Mending Together “May”

A movie like May (2002) is one that feels very distorted, yet makes you feel still quite comfortable watching it with the way the director Lucky McKee films it. Throughout watching it, you’re being dragged deeper into trying to figure out the main character, May, and how the story will eventually pan out as you’re given little subtle hints here and there as the movie progresses. As the audience, you become more and more invested whilst watching because of the curiosity that the film brings about, and the somewhat relatable aspects demonstrated by the story and the characters involved.

It’s interesting to get a feel of the way Harry Benshoff talks about the homosexuals in the horror film context – especially getting to compare to that of how it is today since it was written back in the early 2000s. When he starts going on about the four different ways in which homosexuality might intersect with the horror genre, he first demonstrates that when a horror film includes identifiably gay or lesbian characters, they’re usually in the roles of victims, passers-by, or the monsters themselves. He adds too that usually when these homosexual characters do fall into being victims, their fate might come across as somewhat deserving because of their sexuality; which isn’t exactly the case presented in the film May. Instead, along with the other victims, Polly was harmed by May in order to get her best body part (which was her neck) to add to her human doll creation towards the latter part of the film. I guess this shows that nowadays, the homosexual person isn’t as unacceptable in society, specifically portrayed through media and film specifically. Times are changing, and a lot of the movies don’t stray away from treating them as outsiders as compared to how it was back in the day.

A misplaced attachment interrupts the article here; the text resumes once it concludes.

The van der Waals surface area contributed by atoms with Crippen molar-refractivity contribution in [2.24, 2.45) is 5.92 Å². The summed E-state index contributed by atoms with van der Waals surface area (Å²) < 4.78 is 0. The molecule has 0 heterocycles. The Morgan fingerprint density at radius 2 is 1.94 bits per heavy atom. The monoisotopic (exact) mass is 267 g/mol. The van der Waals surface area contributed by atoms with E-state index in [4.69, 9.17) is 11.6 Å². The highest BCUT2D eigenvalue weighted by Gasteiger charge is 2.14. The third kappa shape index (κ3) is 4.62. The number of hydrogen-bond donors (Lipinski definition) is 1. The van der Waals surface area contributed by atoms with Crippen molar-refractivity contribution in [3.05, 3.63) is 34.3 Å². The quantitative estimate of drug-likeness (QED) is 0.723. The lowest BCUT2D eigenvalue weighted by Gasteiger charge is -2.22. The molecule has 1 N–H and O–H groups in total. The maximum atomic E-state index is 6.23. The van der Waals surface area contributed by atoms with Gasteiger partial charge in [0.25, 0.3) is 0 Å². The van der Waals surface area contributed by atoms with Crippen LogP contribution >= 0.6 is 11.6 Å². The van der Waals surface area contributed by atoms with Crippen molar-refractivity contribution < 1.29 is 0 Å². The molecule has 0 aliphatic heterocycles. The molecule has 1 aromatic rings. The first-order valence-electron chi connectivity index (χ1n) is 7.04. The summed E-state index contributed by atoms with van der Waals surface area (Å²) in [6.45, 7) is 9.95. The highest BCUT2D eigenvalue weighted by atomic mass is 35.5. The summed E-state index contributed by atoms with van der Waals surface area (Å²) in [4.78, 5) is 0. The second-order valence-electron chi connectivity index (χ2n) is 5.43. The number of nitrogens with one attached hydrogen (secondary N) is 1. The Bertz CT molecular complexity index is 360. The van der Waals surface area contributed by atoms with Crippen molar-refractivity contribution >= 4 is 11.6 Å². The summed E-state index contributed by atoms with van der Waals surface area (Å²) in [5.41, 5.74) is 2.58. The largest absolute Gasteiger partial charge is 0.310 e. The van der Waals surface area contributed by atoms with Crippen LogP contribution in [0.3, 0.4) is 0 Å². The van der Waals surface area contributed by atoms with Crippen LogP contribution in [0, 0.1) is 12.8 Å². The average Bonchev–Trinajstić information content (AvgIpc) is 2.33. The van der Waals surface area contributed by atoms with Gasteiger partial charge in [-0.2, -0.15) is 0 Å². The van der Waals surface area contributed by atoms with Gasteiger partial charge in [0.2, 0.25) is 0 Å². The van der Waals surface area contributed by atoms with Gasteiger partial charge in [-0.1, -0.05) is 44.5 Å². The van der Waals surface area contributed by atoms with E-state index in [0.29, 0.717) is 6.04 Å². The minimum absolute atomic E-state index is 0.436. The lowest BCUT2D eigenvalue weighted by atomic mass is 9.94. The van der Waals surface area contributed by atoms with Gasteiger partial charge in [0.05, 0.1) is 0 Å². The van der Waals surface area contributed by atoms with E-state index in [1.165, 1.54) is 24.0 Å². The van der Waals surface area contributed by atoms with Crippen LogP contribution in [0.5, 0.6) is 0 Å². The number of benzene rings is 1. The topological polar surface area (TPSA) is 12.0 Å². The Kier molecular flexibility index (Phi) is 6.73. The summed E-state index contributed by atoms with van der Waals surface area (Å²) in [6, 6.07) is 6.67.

Next, Benshoff goes on with showing the reader that homosexuality is shown in horror films that are either written, produced, and/or directed by one who is in fact gay himself or herself. These kinds of auteurs blend in a sort of “gay sensibility”, as he puts it, to their films be it consciously or not. Another side to this is when the actors themselves bring in their homosexuality into their roles. In this specific movie, none of the actors who played the main characters were in fact homosexual themselves, so it’s quite hard to demonstrate this in the context of “May”.

Then Benshoff goes on about subtextual or connotative avenues when the script or the characters rather are not too “in your face” with their subtleness. I feel that in the context of the film May, at first Polly wasn’t exactly demonstrated as a lesbian right away, but you would hints here and there with her mannerisms around May. It wasn’t until they were intimate that the audience received a confirmation that Polly was indeed gay, which then got even further verified when May visited Polly and to her surprised had been in the middle of hooking up with another female character as well. The movie doesn’t exactly dive in too much to it, but I feel that it somewhat showed the stereotypical “vulnerable female” you sometimes see in characters. Specifically when May was in an even lower low and turned to Polly for any sort of comfort that she could provide even it meant being intimate with her despite the fact that she did not seem to have a sexual preference for females at all from the beginning of the movie.

Last, he adds that according to Alexander Doty  there is the fourth sense that any film viewed by a homosexual spectator might be considered queer when the viewer is on the lookout for possible discovery of homosexuality whilst watching the horror film in general. It also goes with what can be found in pop culture during the period in time. Specifically in the horror film context: “‘complex range of queerness’ circulates through and around the figure of the monster and in his or her relation to normality”. This wasn’t so much seen in the movie May, but is important to understand because it is still relevant to how things are today in society at large.

 

Reference:

Harry M. Benshoff, “The Monster and the Homosexual”

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